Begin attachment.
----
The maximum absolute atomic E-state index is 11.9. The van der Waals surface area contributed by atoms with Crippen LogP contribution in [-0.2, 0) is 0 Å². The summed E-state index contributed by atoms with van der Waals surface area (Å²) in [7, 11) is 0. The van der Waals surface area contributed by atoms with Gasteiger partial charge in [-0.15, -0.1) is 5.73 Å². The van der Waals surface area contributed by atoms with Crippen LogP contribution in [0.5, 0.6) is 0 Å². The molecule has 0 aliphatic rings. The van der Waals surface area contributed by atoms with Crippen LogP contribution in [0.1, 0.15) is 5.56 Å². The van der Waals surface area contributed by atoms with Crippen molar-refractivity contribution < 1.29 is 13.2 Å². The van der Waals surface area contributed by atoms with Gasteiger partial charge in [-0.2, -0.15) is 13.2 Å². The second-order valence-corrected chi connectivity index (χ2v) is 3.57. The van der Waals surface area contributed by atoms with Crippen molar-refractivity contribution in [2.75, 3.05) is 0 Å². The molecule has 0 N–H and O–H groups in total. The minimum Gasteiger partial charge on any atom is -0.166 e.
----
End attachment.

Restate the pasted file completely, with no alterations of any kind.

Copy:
The maximum absolute atomic E-state index is 11.9. The van der Waals surface area contributed by atoms with Crippen LogP contribution in [-0.2, 0) is 0 Å². The summed E-state index contributed by atoms with van der Waals surface area (Å²) in [7, 11) is 0. The van der Waals surface area contributed by atoms with Gasteiger partial charge in [-0.15, -0.1) is 5.73 Å². The van der Waals surface area contributed by atoms with Crippen LogP contribution in [0.5, 0.6) is 0 Å². The molecule has 0 aliphatic rings. The van der Waals surface area contributed by atoms with Crippen LogP contribution in [0.1, 0.15) is 5.56 Å². The van der Waals surface area contributed by atoms with Crippen molar-refractivity contribution < 1.29 is 13.2 Å². The van der Waals surface area contributed by atoms with Gasteiger partial charge in [-0.2, -0.15) is 13.2 Å². The second-order valence-corrected chi connectivity index (χ2v) is 3.57. The van der Waals surface area contributed by atoms with Crippen molar-refractivity contribution in [2.75, 3.05) is 0 Å². The molecule has 0 N–H and O–H groups in total. The minimum Gasteiger partial charge on any atom is -0.166 e.